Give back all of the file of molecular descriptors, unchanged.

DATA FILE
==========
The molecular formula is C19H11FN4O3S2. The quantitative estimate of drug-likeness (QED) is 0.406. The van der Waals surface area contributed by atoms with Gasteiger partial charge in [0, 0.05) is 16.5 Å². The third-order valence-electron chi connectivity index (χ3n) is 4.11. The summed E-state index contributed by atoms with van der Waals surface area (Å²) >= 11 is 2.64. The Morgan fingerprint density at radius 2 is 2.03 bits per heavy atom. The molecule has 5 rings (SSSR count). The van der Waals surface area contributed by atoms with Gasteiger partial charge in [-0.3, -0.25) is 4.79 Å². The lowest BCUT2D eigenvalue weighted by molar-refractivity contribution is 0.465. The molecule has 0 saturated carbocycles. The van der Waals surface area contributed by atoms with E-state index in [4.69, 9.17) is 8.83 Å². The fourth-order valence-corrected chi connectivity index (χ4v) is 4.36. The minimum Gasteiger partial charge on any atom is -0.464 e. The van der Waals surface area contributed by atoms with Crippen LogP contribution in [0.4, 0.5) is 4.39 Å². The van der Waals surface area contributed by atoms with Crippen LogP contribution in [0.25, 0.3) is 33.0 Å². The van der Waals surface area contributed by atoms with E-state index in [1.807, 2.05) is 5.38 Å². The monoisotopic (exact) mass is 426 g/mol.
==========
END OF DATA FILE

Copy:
The molecular formula is C19H11FN4O3S2. The quantitative estimate of drug-likeness (QED) is 0.406. The van der Waals surface area contributed by atoms with Gasteiger partial charge in [0, 0.05) is 16.5 Å². The third-order valence-electron chi connectivity index (χ3n) is 4.11. The summed E-state index contributed by atoms with van der Waals surface area (Å²) >= 11 is 2.64. The Morgan fingerprint density at radius 2 is 2.03 bits per heavy atom. The molecule has 5 rings (SSSR count). The van der Waals surface area contributed by atoms with Gasteiger partial charge in [-0.3, -0.25) is 4.79 Å². The lowest BCUT2D eigenvalue weighted by molar-refractivity contribution is 0.465. The molecule has 0 saturated carbocycles. The van der Waals surface area contributed by atoms with E-state index in [4.69, 9.17) is 8.83 Å². The fourth-order valence-corrected chi connectivity index (χ4v) is 4.36. The minimum Gasteiger partial charge on any atom is -0.464 e. The van der Waals surface area contributed by atoms with Crippen LogP contribution in [0.4, 0.5) is 4.39 Å². The van der Waals surface area contributed by atoms with Crippen LogP contribution in [0.25, 0.3) is 33.0 Å². The van der Waals surface area contributed by atoms with E-state index in [1.807, 2.05) is 5.38 Å². The monoisotopic (exact) mass is 426 g/mol.